Formed prior to the outbreak of COVID-19, the NFPA technical committee on remote video inspections looks to have proposals for a new standard submitted by June.
In 2019, the National Fire Protection Association formed a new technical committee on remote video inspections. This committee was formed prior to the outbreak of the COVID-19 pandemic. At the time it was formed, the use of this technology was intended to be used as a method to provide a remote inspection of small projects.
The initial concept for a new standard by the NFPA was first addressed in a white paper authored by the Building Code Development Committee (BCDC). This is not a technical committee but is charged with examining existing needs and emerging issues within the code and enforcement community and then to provide recommendations to the NFPA on possible needs that could be addressed. One of these was remote video inspections, or RVI.
The white paper, Conducting Remote Video Inspections, was released in August 2018. The paper itself was written and accepted by the BCDC by a majority vote in December 2016. The chair of the BCDC when the white paper was written was Jim Muir, chief building official for Clark County, Wash.
In addition to the white paper, a presentation on RVI was made during the NFPA annual meeting in 2017. In this presentation, Muir reviewed the history and technology that Clark County was using, starting in 2013. This started as a response to the Great Recession during the first years of this century in which, due to reduced budgets, the county had fewer inspectors in the field. As the economy began to pick up steam, Muir was looking for ways in which he could expand the reach of his existing staff.
The county developed Sherlook video inspections, which was intended for use with small projects that a homeowner might take on, such as footings for deck post, small steps and rails or insulation. The means of the inspection was through either Skype or Facetime.
There was not a large number of AHJs at that time willing to start to use this technology as they expressed the views that inspections could altered and were not necessarily reliable. A true inspection had to be conducted onsite.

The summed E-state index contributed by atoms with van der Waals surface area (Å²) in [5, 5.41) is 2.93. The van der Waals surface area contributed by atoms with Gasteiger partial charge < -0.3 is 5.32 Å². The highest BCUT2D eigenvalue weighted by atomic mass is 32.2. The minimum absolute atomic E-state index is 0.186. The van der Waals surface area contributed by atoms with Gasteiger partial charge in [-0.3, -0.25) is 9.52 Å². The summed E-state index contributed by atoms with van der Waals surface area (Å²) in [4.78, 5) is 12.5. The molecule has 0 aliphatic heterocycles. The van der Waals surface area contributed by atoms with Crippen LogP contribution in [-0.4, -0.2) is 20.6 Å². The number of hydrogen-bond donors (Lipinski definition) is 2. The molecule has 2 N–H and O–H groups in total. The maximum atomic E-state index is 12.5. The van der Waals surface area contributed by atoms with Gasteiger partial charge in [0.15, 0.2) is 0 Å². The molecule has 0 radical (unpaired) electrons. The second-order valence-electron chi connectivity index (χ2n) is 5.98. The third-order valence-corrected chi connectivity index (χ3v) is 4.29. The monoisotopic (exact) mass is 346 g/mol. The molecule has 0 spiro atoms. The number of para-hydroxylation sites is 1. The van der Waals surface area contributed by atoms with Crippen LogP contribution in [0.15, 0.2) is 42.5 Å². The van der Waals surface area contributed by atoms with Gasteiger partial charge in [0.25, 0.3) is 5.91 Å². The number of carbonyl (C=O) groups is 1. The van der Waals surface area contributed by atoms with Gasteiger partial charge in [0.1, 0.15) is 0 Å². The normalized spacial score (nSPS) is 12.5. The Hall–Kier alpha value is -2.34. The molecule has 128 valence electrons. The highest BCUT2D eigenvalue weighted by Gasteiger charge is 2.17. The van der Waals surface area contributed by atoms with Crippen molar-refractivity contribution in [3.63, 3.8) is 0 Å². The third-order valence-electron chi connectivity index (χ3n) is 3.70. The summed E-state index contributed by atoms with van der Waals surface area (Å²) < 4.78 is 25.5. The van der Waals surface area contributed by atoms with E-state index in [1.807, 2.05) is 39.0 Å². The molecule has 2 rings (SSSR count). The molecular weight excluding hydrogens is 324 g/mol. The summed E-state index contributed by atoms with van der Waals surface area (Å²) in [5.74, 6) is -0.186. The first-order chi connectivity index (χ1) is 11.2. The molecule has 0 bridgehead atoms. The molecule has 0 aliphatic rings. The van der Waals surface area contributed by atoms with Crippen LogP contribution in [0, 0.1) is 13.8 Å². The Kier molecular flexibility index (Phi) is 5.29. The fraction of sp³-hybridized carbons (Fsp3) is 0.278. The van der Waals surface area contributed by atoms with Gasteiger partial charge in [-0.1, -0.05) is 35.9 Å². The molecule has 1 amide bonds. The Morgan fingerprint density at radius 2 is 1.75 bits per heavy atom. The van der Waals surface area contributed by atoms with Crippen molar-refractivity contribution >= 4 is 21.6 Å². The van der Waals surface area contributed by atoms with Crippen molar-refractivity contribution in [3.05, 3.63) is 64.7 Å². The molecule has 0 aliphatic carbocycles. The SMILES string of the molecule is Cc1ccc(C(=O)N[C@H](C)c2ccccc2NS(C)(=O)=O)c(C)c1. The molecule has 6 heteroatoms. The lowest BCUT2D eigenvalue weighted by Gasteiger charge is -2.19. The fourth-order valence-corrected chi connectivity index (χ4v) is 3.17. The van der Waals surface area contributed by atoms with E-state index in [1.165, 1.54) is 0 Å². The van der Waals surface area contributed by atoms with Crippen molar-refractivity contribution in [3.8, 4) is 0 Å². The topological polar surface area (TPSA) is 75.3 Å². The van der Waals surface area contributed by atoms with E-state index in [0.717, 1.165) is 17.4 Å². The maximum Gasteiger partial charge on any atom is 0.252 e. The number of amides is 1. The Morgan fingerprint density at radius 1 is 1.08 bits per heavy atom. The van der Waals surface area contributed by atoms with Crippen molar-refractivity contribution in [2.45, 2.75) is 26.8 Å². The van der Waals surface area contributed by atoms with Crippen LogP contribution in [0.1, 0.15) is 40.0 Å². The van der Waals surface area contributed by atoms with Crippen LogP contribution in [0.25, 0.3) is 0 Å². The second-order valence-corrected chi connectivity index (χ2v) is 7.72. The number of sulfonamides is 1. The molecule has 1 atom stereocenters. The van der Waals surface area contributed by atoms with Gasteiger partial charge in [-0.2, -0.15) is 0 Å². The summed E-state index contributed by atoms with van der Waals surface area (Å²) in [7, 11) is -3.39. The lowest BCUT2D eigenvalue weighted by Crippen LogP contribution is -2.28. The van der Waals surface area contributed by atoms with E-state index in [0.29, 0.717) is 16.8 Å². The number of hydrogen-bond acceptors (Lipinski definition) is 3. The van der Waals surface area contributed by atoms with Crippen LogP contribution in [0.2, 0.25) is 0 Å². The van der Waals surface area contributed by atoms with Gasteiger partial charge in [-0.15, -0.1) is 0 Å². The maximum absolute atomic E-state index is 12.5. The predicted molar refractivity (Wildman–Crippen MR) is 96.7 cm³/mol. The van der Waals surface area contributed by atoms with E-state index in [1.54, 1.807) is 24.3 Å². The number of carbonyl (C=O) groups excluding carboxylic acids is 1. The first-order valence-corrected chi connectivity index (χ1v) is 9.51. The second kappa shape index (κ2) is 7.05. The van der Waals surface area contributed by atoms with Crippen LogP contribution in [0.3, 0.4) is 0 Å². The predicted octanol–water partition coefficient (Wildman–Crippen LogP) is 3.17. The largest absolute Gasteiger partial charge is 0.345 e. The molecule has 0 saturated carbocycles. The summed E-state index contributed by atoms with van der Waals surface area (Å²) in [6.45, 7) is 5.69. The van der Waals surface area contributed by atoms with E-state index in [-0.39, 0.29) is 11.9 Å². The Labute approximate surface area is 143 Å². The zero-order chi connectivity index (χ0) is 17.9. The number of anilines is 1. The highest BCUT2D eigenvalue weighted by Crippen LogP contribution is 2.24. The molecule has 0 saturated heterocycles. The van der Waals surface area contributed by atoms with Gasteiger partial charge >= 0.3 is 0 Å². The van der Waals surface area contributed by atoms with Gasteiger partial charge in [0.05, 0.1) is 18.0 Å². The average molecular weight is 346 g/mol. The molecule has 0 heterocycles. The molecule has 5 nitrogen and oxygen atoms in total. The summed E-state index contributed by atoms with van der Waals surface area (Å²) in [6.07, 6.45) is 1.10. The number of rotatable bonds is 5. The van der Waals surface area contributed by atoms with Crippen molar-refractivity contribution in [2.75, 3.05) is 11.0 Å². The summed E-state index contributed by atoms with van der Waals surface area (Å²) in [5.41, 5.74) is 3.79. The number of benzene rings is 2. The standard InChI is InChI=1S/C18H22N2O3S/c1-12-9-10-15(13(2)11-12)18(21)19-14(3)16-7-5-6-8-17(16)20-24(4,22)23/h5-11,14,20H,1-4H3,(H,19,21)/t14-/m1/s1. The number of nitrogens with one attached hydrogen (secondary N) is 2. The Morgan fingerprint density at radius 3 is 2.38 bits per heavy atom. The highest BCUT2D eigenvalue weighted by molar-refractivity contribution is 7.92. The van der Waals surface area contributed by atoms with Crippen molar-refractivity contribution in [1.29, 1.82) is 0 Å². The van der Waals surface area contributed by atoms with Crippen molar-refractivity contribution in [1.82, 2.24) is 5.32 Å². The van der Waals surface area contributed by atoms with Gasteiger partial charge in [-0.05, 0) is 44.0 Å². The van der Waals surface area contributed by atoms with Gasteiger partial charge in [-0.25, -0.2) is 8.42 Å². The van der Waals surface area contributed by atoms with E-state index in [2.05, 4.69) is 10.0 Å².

Concurrent to these developments, Bassem Gamil Khail, from the Abu Dhabi Civil Defense, submitted a request to the NFPA Standards Council for a new standard to establish protocols and practices for the use of remote inspections of existing buildings, buildings under construction and building systems for code compliance. This request was first acted upon during the council’s April 2018 meeting.
Khail stated in his application that new UAE Fire and Life Safety Code had a proposed chapter on remote commissioning. The initial scope as presented by Khail would be for the video recording of the testing and commissioning of a new system to support the written documentation, and to expedite that final inspection by reducing the time required for an AHJ to be onsite to witness the inspection of each system. This is a larger scope than what was being offered through the Sherlook program.
During the time from the April 2018 council meeting until its December 2018 meeting, the proposed project was published for public review. Four comments were received, three being in favor and one opposed. Concurrently, the proposed project scope was sent to the technical committee on electrical inspections for their comments on the requirement for such a document or project.
This was done to decide if such requirements be placed within one of the documents that this technical committee has oversite on, a new document that this technical committee would develop, or if a new technical committee be formed. The results were mixed, with four members of the technical committee in favor of such a document but three being not in favor. Three committee members did not respond.
The Council at its December 2018 meeting voted to start a new technical committee, with the following project scope:
This Committee shall be responsible for establishing requirements for the performance and use of remote methodologies, systems and components (including digital video, digital images, digital audio, among others) whether live or submitted as an electronic file for subsequent review to conduct remote inspections of buildings, structures, systems (e.g. electrical, HVAC, fire protection, etc.) and premises including underground spaces and aerial areas. Requirements for collection, custody and maintenance of the data available from remote inspections shall also be the responsibility of this Technical Committee.
During the April 2019 council meeting, the initial members of the new technical committee on remote inspections was named. The document that this committee will be responsible for is NFPA 915, Standard for Remote Testing. Muir was named as chair.
Since the formation of the committee its members have met three times. The last meeting in May 2020 was conducted virtually. The initial draft document has been released for public review and comment, with proposals due by June 1, 2021.
In next month’s column, I will review the proposed standard and how upon adoption it could be used for inspections that an AHJ may conduct. Since the beginning of the COVID-19 pandemic, I have seen a number of jurisdictions I work with start to use various forms of remote testing for both prewire and finals.
A standard is required as at this time each AHJ using this as a means for performing an inspection has different requirements for how the remote inspection is to be conducted.